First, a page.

In a power-packed session during the Women Writers’ Fest in Ahmedabad, Devdutt Pattanaik asked the audience why aren’t we telling stories of cool mythological female characters like Sati and Savitri more often? He elaborated, how the word ‘Sati Savitri’ conjures the image of a bechari mahila, but when you read their stories, they don’t come across as demure, domestic housewives. The popular mythologist then went on to narrate the tales of both Sati and Savitri and how they exercised their agency and married the men they wanted to. Moreover, Savitri outwitted Yama and took back her husband’s life from him.

SOME TAKEAWAYS

  • Are Sati and Savitri really the demure and distressed women that they are made to be?
  • Why is the term ‘Sati Savitri’ synonymous with pious and domesticated women?
  • In fact, these two women challenged the authority of their fathers (who were kings), and even the God of death.
  • It is about time that we change this narrative and identify Sati Savitri as women of substance.

If you look from this standpoint then Sati and Savitri aren’t demure and distressed, they are indeed cool and bold. But then why is the term ‘Sati Savitri’ synonymous with pious and domesticated women? Pattanaik says, “Ask yourselves, why nobody tells you these stories? Why do storytellers only want to tell you about weeping Sita and angry Draupadi, and not about cool Sati Savitri?”

Let’s change the narrative

Indian mythology is replete with stories of women who were either in need of rescuing or dependent on men for the redemption of their honour.

The popular tales from mythology, however, tell us how great men always fight for women’s honour and dignity. They protect them from evil and the lustful gaze of other men, and follow a strict moral code, hence having more substance than their female partners. Not many stories or versions of them that we have been told since childhood talk about integrity and strong will of women. Women are only credited for being pious, honourable and devoted wives.

Women writers festival India

But in this day and age, it seems we need to revisit our interpretation of stories from our mythology and re-look at whatever we have omitted, when it comes to women. Was Sita just a woman in distress? Was there nothing more to Draupadi, than her thirst to avenge her disgrace? Moreover, are Sita and Draupadi the only women we should be hearing about? Although telling selective stories that we want to is just part of the problem. How we tell the stories of Sati and Savitri matters too. Here we have two women who challenged the authority of their fathers (who were kings), and even the God of death. They lived on their terms and showed wit, resilience and sense of spirit.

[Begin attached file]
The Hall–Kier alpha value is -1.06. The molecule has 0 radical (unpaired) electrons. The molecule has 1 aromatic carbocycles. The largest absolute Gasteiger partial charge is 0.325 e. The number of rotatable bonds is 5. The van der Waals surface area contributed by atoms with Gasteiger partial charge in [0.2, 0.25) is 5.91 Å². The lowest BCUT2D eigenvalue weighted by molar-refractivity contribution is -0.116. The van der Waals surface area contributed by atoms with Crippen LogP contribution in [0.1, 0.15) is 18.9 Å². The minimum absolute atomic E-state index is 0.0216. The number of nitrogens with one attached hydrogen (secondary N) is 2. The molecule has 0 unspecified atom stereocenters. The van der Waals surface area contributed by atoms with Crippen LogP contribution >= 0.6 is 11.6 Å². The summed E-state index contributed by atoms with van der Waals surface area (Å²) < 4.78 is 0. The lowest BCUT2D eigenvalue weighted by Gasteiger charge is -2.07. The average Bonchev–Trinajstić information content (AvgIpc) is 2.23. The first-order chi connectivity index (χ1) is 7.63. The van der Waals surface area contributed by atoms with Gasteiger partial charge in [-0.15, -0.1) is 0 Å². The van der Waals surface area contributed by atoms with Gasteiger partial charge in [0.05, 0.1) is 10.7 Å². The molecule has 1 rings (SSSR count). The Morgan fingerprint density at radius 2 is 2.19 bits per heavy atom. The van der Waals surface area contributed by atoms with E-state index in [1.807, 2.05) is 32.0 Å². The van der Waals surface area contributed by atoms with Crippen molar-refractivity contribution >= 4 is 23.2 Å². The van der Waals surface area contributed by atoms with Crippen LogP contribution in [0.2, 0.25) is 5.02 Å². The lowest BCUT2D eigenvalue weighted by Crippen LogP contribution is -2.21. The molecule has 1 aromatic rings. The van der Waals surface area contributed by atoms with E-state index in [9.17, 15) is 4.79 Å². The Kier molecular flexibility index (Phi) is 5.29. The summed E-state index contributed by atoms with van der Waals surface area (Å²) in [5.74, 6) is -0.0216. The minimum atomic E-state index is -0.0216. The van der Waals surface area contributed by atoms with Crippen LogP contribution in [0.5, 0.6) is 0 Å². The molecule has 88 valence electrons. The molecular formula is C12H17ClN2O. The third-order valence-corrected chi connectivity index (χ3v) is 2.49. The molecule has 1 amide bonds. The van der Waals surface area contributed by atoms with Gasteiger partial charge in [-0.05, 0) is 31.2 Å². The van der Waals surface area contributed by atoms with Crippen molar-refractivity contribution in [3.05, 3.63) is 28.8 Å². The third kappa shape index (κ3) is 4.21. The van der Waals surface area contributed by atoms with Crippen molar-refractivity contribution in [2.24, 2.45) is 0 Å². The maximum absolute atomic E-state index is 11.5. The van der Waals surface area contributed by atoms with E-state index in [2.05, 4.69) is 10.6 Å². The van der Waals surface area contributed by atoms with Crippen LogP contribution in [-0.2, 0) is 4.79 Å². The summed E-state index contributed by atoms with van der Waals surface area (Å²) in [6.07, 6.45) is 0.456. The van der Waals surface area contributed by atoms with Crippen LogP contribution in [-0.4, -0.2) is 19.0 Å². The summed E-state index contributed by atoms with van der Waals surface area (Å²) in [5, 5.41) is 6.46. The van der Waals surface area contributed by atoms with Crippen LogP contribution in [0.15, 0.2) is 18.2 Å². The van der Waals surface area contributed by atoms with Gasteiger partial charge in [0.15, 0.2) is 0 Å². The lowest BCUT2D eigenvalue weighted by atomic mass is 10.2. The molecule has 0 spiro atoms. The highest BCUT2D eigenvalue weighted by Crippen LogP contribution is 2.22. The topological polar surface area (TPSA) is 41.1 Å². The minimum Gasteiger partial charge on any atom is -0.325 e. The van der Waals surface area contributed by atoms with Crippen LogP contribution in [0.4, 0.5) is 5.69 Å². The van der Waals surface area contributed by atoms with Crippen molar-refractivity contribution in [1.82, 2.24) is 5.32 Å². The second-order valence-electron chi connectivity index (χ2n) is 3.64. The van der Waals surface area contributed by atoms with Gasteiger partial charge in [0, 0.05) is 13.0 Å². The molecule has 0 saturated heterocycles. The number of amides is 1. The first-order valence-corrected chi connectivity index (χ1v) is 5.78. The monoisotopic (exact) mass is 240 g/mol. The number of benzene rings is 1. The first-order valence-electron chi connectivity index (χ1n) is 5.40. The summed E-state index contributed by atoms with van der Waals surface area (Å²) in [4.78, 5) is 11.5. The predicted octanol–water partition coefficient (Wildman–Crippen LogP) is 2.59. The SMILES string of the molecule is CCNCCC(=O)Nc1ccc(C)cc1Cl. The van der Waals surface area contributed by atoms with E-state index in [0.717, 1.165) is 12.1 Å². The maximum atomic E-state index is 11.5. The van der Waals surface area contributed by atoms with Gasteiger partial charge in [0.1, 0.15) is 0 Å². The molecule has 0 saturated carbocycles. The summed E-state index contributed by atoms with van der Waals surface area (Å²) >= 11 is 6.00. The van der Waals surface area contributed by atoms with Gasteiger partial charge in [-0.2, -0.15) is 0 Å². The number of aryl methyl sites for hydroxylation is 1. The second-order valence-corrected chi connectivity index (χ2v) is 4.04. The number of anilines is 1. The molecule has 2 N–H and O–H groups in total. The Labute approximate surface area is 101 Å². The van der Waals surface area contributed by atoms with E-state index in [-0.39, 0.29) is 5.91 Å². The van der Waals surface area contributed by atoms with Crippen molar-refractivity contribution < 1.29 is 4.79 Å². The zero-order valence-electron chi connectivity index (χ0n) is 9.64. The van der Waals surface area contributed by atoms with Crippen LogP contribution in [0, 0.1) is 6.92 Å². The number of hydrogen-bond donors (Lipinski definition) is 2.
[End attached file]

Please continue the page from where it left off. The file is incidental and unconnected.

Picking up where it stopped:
Our society wants to keep daughters from challenging patriarchs and choosing to marry hermits and woodcutters over your regular run of the mill doctors and engineers.

Heavens forbid if girls begin challenging male authority and do what they want to do! Which is why it conveniently omits portraying these women as cool, witty, bold and with a sense of agency. Sati Savitri is a word we have long been using to portray a woman as guileless, helpless, traditional and devoted. Just how many modern women do actually aim to be these things?

Cool Sati Savitri
Devdutt Pattanaik talks on gendered gaze in our mythology.

It is about time that we change this narrative and identify Sati Savitri as women of substance. Women who we can identify with and would want to be like, and not the women our society wants us to be.  So let us commit ourselves to revisit these stories from our mythology. Of reading them with a renewed and empowered gaze and refusing to see capable women as helpless and tragic. Let us invest in telling the next generation about cool Sati Savitri and many others, which were deliberately lost in translation, and reclaim our space as women of substance in the narrative.

Also Read : A Roundup Of The Country’s Power Women Of 2018

Yamini Pustake Bhalerao is a writer with the SheThePeople team, in the Opinions section.  The views expressed are the author’s own.

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